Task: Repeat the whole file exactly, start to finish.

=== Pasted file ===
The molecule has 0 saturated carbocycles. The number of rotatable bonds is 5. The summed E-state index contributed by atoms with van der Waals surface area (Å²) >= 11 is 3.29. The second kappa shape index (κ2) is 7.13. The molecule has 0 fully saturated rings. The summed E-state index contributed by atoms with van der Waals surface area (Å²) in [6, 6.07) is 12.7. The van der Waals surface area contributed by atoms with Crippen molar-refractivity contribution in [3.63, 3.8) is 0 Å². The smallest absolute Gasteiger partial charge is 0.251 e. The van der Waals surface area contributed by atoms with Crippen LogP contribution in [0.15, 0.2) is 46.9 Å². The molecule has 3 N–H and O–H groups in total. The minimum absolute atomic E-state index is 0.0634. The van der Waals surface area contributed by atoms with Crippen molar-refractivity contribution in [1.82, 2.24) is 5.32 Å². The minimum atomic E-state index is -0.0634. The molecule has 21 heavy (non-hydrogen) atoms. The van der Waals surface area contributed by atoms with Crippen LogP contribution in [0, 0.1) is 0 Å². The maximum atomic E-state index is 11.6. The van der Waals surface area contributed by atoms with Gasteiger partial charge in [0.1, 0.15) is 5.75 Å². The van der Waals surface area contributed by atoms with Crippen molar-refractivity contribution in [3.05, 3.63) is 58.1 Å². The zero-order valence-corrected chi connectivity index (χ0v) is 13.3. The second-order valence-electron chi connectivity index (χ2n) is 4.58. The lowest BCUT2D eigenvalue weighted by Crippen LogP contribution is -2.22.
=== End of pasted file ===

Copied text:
The molecule has 0 saturated carbocycles. The number of rotatable bonds is 5. The summed E-state index contributed by atoms with van der Waals surface area (Å²) >= 11 is 3.29. The second kappa shape index (κ2) is 7.13. The molecule has 0 fully saturated rings. The summed E-state index contributed by atoms with van der Waals surface area (Å²) in [6, 6.07) is 12.7. The van der Waals surface area contributed by atoms with Crippen molar-refractivity contribution in [3.63, 3.8) is 0 Å². The smallest absolute Gasteiger partial charge is 0.251 e. The van der Waals surface area contributed by atoms with Crippen LogP contribution in [0.15, 0.2) is 46.9 Å². The molecule has 3 N–H and O–H groups in total. The minimum absolute atomic E-state index is 0.0634. The van der Waals surface area contributed by atoms with Crippen molar-refractivity contribution in [1.82, 2.24) is 5.32 Å². The minimum atomic E-state index is -0.0634. The molecule has 21 heavy (non-hydrogen) atoms. The van der Waals surface area contributed by atoms with Crippen LogP contribution in [0, 0.1) is 0 Å². The maximum atomic E-state index is 11.6. The van der Waals surface area contributed by atoms with Gasteiger partial charge in [0.1, 0.15) is 5.75 Å². The van der Waals surface area contributed by atoms with Crippen molar-refractivity contribution in [3.05, 3.63) is 58.1 Å². The zero-order valence-corrected chi connectivity index (χ0v) is 13.3. The second-order valence-electron chi connectivity index (χ2n) is 4.58. The lowest BCUT2D eigenvalue weighted by Crippen LogP contribution is -2.22.